Strength in cancer drugs, a Covid-19 vaccine and now a move to add rare disease medicines.
Proposed acquisition of US company Alexion
- Total consideration to Alexion shareholders of $39 billion (£29 billion), or $175 per share
- Combined company is expected to deliver double-digit average annual revenue growth through 2025
- Expected to deliver accretion to Astra’s core earnings per share (EPS) from the outset
Chief executive Pascal Soriot said:
"Alexion has established itself as a leader in complement biology, bringing life-changing benefits to patients with rare diseases. This acquisition allows us to enhance our presence in immunology. We look forward to welcoming our new colleagues at Alexion so that we can together build on our combined expertise in immunology and precision medicines to drive innovation that delivers life-changing medicines for more patients."
Alexion specialises in drugs to treat rare diseases and the immune system. The potential acquisition will help extend Astra’s own immunology drug portfolio while adding medicines for rare diseases. The purchase marks Astra’s biggest ever deal.
AstraZeneca shares fell by more than 5% in UK trading, leaving them little changed year-to-date. Alexion shares are up around 12% in 2020 and prior to the deal being announced.
Over 7,000 rare diseases are known of but only around 5% have US Food and Drug Administration-approved treatments. AstraZeneca intends to establish Boston as its headquarters for rare diseases. The global rare disease market is forecasted to grow by a low double-digit percentage in the future.
Astra intends to build on its own geographical footprint and extensive emerging markets presence to accelerate the worldwide expansion of Alexion's portfolio.
The acquisition is expected by management to be immediately core earnings accretive. Alexion revenues grew by 21% year-over-year to $5 billion in 2019.
Enhanced operating margin and cash flow will enable rapid debt reduction following the proposed purchase. The combined company is expected to maintain a strong, investment-grade credit rating.
Subject to regulatory clearances and approval by shareholders, the acquisition is expected to close in the third quarter of 2021.
AstraZeneca is a global, science-led biopharmaceutical company. Oncology or cancer drugs at over two-fifths of overall sales provide for its biggest segment. While its Covid vaccine is not intended to generate near-term profits, it does significantly add to its brand status globally. Its little known separate AZD7442 long-acting antibody Covid-19 therapy has the potential to deliver a significant revenue boost of up to $3 billion (£2.25 billion) next year, according to recent research by broker Morgan Stanley.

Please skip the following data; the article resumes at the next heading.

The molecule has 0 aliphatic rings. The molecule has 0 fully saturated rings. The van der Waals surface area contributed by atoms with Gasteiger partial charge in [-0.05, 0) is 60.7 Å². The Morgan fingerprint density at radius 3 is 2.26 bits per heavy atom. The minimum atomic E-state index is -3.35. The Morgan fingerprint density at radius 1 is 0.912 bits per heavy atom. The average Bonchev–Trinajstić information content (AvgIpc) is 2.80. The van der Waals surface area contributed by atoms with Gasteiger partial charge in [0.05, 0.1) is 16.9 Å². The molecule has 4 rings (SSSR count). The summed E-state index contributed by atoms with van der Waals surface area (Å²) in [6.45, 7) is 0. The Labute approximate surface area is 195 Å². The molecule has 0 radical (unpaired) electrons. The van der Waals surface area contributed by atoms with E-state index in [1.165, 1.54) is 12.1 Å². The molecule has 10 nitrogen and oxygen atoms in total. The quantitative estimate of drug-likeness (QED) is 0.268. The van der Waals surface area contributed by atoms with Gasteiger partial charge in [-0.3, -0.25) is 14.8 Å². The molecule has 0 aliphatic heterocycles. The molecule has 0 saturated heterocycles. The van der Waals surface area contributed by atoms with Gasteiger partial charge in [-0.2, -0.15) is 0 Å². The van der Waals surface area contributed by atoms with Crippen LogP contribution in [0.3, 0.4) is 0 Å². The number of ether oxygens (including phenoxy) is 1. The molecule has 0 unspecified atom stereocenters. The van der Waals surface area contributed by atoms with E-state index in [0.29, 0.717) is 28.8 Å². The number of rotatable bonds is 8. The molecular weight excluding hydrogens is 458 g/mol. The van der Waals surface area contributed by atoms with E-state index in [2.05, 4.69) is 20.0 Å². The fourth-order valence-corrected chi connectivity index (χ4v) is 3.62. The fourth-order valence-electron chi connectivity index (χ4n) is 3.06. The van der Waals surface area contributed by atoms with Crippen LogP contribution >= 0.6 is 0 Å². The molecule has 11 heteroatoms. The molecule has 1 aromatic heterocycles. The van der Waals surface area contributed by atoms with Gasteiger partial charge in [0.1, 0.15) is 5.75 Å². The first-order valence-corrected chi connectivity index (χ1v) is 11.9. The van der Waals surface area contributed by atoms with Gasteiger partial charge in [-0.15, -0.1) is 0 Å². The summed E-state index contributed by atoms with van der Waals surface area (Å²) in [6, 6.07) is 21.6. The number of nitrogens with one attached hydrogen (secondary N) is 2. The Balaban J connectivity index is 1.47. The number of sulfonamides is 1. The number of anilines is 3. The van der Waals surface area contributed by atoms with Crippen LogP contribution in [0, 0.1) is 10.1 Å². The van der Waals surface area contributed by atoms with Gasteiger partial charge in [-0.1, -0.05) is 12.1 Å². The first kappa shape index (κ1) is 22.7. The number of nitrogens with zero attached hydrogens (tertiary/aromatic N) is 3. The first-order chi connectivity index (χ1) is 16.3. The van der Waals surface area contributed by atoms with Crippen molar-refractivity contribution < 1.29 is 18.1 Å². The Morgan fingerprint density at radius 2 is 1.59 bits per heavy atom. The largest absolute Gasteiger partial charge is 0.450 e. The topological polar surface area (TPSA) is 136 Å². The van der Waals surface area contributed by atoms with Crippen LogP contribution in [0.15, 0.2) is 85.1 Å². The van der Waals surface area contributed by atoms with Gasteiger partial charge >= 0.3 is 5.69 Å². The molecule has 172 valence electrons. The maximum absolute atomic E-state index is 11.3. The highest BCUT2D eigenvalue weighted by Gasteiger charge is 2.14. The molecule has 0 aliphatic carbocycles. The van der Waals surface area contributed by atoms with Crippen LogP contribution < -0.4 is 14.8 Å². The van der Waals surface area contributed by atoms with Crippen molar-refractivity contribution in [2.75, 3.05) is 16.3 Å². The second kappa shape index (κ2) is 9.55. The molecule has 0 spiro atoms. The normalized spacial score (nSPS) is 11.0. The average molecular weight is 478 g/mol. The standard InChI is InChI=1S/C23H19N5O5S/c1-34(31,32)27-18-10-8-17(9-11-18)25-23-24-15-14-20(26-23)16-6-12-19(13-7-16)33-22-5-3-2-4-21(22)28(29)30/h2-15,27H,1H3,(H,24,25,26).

Now, a proposed purchase of Alexion will add to its diversification. Its existing category of immunology and respiratory will be strengthened, with rare diseases adding another string to its bow. Alexion's pipeline of 11 molecules across more than 20 clinical-development programmes could add further to AstraZeneca’s growing new medicines stable.
For investors, growth via acquisition brings risks. Only time will tell if Alexion lives up to the price being paid. It also sees the company taking on a $17.5 billion (£13 billion) bridging loan to initially finance the deal. That said, the addition of a rare disease’s category adds diversity to its existing strengthens in Oncology and Cardiovascular, Renal and Metabolism (CVRM) arena of compounds. A maintained dividend payment in recent years and an historic yield of over 2.5% is also not unattractive in the current era of ultra-low interest rates. In all, recent results and ongoing developments look to offer good prospects for growth.
- Alexion adds to its diversity of drug treatments
- Attractive dividend
- Respiratory & immunology sales retreated by 12% in Q3
- Other medicine sales including those where patents have expired fell by 5% in Q3
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